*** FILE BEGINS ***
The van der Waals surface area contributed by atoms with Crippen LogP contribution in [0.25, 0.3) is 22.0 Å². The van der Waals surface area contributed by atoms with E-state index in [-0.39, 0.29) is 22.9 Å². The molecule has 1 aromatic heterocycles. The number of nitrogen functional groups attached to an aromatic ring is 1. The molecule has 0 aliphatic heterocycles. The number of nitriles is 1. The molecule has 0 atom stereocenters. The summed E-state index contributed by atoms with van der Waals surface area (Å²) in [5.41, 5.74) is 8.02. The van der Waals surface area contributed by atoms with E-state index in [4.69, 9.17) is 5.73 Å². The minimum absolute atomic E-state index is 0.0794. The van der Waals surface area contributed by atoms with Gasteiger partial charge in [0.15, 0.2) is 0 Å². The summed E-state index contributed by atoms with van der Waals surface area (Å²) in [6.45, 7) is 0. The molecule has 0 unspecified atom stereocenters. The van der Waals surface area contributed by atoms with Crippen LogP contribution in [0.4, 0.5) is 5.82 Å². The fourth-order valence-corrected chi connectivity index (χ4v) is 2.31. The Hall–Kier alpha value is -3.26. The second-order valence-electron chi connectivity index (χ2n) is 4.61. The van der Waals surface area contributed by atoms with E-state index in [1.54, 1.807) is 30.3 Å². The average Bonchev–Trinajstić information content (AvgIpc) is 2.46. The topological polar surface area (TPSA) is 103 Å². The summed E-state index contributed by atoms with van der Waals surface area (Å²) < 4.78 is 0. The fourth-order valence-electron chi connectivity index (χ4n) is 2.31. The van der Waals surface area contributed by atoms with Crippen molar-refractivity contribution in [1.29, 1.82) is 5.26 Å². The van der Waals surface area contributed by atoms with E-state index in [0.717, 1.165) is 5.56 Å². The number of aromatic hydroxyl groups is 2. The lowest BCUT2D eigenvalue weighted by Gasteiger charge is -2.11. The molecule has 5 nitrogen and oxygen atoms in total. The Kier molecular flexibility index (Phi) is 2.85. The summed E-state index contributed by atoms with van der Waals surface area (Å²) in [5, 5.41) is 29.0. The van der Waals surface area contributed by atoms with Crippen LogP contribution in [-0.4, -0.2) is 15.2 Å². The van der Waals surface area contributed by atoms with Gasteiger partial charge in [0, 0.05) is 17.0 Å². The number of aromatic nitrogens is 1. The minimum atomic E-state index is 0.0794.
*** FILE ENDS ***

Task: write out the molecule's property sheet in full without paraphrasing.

The van der Waals surface area contributed by atoms with Crippen LogP contribution in [0.25, 0.3) is 22.0 Å². The van der Waals surface area contributed by atoms with E-state index in [-0.39, 0.29) is 22.9 Å². The molecule has 1 aromatic heterocycles. The number of nitrogen functional groups attached to an aromatic ring is 1. The molecule has 0 aliphatic heterocycles. The number of nitriles is 1. The molecule has 0 atom stereocenters. The summed E-state index contributed by atoms with van der Waals surface area (Å²) in [5.41, 5.74) is 8.02. The van der Waals surface area contributed by atoms with E-state index in [4.69, 9.17) is 5.73 Å². The minimum absolute atomic E-state index is 0.0794. The van der Waals surface area contributed by atoms with Gasteiger partial charge in [0.15, 0.2) is 0 Å². The summed E-state index contributed by atoms with van der Waals surface area (Å²) in [6.45, 7) is 0. The molecule has 0 unspecified atom stereocenters. The van der Waals surface area contributed by atoms with Crippen LogP contribution in [0.4, 0.5) is 5.82 Å². The fourth-order valence-corrected chi connectivity index (χ4v) is 2.31. The Hall–Kier alpha value is -3.26. The second-order valence-electron chi connectivity index (χ2n) is 4.61. The van der Waals surface area contributed by atoms with E-state index in [1.54, 1.807) is 30.3 Å². The average Bonchev–Trinajstić information content (AvgIpc) is 2.46. The topological polar surface area (TPSA) is 103 Å². The summed E-state index contributed by atoms with van der Waals surface area (Å²) < 4.78 is 0. The fourth-order valence-electron chi connectivity index (χ4n) is 2.31. The van der Waals surface area contributed by atoms with Crippen molar-refractivity contribution in [1.29, 1.82) is 5.26 Å². The van der Waals surface area contributed by atoms with E-state index in [0.717, 1.165) is 5.56 Å². The number of aromatic hydroxyl groups is 2. The lowest BCUT2D eigenvalue weighted by Gasteiger charge is -2.11. The molecule has 5 nitrogen and oxygen atoms in total. The Kier molecular flexibility index (Phi) is 2.85. The summed E-state index contributed by atoms with van der Waals surface area (Å²) in [5, 5.41) is 29.0. The van der Waals surface area contributed by atoms with Crippen LogP contribution in [-0.4, -0.2) is 15.2 Å². The van der Waals surface area contributed by atoms with Gasteiger partial charge in [0, 0.05) is 17.0 Å². The number of aromatic nitrogens is 1. The minimum atomic E-state index is 0.0794.